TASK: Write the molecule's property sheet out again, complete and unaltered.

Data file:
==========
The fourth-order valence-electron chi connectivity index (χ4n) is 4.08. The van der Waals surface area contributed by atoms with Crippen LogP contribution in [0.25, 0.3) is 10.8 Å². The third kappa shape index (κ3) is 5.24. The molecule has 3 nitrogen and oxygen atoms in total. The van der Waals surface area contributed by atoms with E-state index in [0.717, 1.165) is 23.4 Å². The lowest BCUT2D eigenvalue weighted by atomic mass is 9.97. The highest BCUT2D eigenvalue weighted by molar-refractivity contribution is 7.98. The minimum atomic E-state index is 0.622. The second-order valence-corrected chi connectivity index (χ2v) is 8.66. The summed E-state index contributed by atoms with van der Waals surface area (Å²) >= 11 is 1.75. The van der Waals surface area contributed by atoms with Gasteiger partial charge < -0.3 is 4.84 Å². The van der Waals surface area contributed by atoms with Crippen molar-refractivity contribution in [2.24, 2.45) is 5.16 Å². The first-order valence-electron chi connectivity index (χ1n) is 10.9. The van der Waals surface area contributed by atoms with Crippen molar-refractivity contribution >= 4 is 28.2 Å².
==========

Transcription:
The fourth-order valence-electron chi connectivity index (χ4n) is 4.08. The van der Waals surface area contributed by atoms with Crippen LogP contribution in [0.25, 0.3) is 10.8 Å². The third kappa shape index (κ3) is 5.24. The molecule has 3 nitrogen and oxygen atoms in total. The van der Waals surface area contributed by atoms with E-state index in [0.717, 1.165) is 23.4 Å². The lowest BCUT2D eigenvalue weighted by atomic mass is 9.97. The highest BCUT2D eigenvalue weighted by molar-refractivity contribution is 7.98. The minimum atomic E-state index is 0.622. The second-order valence-corrected chi connectivity index (χ2v) is 8.66. The summed E-state index contributed by atoms with van der Waals surface area (Å²) >= 11 is 1.75. The van der Waals surface area contributed by atoms with Gasteiger partial charge < -0.3 is 4.84 Å². The van der Waals surface area contributed by atoms with Crippen molar-refractivity contribution in [2.24, 2.45) is 5.16 Å². The first-order valence-electron chi connectivity index (χ1n) is 10.9. The van der Waals surface area contributed by atoms with Crippen molar-refractivity contribution >= 4 is 28.2 Å².